Apple announced on Monday that it is moving to its own ARM-powered silicon chips for some of its Mac computers, ending its dependence on Intel to supply processors for its flagship desktops and laptops.
At the firm's World Wide Developers Conference (WWDC), which was held virtually, Apple CEO Tim Cook said that the first Macs with Apple chips would arrive by the end of the year. The company expects the full transition from Intel to Apple chips to complete in about two years.
Apple is promising superior battery life and new levels of performance with its move to in-house processors.
The company currently uses ARM-based processors in its iPhones and iPads. The decision to use its own silicon chips in Macs is the latest sign of the growing desire of big tech firms to cut their dependence on other vendors for hardware requirements.
Moving to its own chips will also enable Apple to have greater control over its software and hardware, in the same way it has with iPhone and iPad. Moreover, Apple can also optimise its own processors for whatever it wants Mac computers to be able to do.
"Silicon is at the heart of our hardware," Cook said during his keynote address WWDC.
"Having a world class silicon design team is a game changer."
Cook added that Apple still has some Intel-based machines in its pipeline that the company will support for "many years". Apple made its last big CPU migration in 2006, when it shifted from PowerPC processors to Intel x86 processors. However, Apple continued to support PowerPC processors for next seven years.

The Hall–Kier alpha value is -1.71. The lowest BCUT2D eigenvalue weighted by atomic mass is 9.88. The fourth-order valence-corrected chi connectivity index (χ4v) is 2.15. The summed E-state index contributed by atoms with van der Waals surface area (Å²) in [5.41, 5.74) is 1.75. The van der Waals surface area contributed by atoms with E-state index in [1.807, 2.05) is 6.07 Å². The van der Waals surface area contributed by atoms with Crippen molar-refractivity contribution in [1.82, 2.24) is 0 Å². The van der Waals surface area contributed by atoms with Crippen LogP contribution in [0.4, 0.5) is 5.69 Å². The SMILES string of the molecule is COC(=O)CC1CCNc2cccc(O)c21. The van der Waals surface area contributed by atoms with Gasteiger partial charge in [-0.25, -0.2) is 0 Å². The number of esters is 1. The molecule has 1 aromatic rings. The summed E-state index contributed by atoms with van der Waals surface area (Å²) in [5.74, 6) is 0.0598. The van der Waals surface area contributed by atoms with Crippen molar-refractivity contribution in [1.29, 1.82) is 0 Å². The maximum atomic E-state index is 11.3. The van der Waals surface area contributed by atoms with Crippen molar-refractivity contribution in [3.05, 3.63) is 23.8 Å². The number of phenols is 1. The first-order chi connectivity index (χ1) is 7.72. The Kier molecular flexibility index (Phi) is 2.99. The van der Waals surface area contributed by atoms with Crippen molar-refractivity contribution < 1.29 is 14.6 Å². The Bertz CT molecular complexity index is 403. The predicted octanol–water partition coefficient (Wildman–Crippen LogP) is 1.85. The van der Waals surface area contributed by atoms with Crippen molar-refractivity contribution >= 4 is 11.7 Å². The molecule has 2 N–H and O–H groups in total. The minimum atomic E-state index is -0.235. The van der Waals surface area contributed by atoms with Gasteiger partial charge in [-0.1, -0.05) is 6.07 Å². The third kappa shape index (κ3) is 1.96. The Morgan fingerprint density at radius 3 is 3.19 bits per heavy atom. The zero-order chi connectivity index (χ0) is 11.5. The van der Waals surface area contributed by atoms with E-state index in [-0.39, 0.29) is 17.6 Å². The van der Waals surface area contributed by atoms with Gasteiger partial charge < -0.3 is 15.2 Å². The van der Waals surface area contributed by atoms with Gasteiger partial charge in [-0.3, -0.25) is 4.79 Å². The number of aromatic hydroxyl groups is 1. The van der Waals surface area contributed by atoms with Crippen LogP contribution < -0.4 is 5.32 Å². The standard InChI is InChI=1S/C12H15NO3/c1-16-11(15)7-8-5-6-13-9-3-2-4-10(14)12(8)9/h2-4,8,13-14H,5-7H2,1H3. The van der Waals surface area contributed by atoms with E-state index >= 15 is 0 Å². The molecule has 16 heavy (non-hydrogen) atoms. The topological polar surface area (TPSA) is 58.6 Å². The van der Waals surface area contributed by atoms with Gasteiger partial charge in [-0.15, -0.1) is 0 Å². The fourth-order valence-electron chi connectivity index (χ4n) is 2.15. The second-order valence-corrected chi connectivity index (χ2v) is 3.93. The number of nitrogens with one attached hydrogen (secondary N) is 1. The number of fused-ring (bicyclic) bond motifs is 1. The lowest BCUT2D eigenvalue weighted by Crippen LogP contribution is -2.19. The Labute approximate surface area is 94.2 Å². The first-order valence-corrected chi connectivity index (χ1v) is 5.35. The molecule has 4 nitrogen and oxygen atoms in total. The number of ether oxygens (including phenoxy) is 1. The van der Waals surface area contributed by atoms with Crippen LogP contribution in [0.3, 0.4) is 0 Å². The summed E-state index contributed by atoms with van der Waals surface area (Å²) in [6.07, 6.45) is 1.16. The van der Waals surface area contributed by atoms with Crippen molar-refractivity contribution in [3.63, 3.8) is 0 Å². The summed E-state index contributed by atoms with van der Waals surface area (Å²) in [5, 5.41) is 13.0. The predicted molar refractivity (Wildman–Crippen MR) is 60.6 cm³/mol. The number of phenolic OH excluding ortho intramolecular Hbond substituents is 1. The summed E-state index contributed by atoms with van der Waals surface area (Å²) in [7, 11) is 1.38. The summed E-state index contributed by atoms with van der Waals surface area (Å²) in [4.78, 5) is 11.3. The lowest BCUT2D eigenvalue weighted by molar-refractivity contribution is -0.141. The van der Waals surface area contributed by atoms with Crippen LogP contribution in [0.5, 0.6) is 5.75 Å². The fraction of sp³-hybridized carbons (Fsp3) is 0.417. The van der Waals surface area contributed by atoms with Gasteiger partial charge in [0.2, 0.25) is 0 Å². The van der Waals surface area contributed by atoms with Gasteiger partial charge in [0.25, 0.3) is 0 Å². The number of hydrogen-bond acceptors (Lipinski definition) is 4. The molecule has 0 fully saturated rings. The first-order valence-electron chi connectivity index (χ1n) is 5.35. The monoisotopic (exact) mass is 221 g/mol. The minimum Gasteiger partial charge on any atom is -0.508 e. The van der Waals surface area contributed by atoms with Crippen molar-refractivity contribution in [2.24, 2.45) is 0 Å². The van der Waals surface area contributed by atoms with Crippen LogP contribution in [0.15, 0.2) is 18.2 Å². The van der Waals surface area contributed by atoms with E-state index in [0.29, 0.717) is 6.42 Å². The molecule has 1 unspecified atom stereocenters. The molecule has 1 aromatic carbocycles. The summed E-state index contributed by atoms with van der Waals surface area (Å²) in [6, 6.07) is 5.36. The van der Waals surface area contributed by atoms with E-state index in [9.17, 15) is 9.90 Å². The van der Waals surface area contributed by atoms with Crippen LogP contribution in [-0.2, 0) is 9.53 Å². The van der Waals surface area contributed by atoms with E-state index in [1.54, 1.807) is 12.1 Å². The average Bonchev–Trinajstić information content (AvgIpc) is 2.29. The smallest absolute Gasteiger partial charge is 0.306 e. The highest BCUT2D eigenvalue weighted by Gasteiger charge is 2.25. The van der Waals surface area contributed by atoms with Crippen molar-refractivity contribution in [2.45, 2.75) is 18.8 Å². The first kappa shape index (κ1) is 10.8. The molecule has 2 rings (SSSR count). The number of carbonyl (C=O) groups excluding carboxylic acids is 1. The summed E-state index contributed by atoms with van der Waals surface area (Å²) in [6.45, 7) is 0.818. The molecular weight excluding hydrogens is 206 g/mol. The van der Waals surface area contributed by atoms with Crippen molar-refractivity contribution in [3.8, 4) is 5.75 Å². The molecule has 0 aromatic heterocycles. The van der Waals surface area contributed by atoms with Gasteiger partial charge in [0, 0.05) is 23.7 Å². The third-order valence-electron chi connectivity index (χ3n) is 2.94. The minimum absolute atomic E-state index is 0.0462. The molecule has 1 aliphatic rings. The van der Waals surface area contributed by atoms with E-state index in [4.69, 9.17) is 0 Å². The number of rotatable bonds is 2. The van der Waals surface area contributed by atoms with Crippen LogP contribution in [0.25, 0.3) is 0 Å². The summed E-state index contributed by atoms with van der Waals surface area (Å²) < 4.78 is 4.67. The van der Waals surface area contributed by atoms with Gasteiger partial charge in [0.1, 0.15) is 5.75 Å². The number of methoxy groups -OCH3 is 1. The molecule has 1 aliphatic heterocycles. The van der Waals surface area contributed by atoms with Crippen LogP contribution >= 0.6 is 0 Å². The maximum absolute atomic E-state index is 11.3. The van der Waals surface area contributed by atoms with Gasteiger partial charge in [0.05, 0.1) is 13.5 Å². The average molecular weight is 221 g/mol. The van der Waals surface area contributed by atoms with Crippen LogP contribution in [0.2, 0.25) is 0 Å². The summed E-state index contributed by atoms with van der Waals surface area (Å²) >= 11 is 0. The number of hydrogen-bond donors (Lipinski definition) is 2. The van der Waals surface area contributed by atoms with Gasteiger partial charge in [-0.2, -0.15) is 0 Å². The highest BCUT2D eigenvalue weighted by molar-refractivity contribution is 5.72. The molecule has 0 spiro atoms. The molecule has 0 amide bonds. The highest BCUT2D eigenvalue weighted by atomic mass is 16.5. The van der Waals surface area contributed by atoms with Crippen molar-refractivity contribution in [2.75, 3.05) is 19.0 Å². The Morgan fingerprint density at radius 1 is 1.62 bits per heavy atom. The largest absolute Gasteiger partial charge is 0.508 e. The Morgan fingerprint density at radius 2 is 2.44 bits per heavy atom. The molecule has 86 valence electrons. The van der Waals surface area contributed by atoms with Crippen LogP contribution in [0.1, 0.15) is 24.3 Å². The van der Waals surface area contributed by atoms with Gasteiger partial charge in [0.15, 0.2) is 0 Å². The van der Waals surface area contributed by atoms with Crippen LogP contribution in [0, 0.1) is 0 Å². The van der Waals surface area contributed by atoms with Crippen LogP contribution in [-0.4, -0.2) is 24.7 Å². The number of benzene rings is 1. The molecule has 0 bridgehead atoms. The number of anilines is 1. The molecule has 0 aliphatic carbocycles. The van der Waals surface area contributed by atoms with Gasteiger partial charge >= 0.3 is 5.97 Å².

Apple says it will update its own pro apps to support the new processors in macOS Big Sur, and also expects developers to update their apps quickly. Developers can use Xcode 12, which will provide them all the tools to update their apps.
"The vast majority of developers can get their apps up and running in a matter of days," said Craig Federighi, Apple's senior vice president of software engineering.
Apple also wants to ensure that all existing apps can work perfectly on Apple silicon-based Macs. It'll do that through Rosetta 2, which is designed to automatically translate code as necessary on the fly. That means even if an app has not been fully updated by its developer, it should still work without modification.
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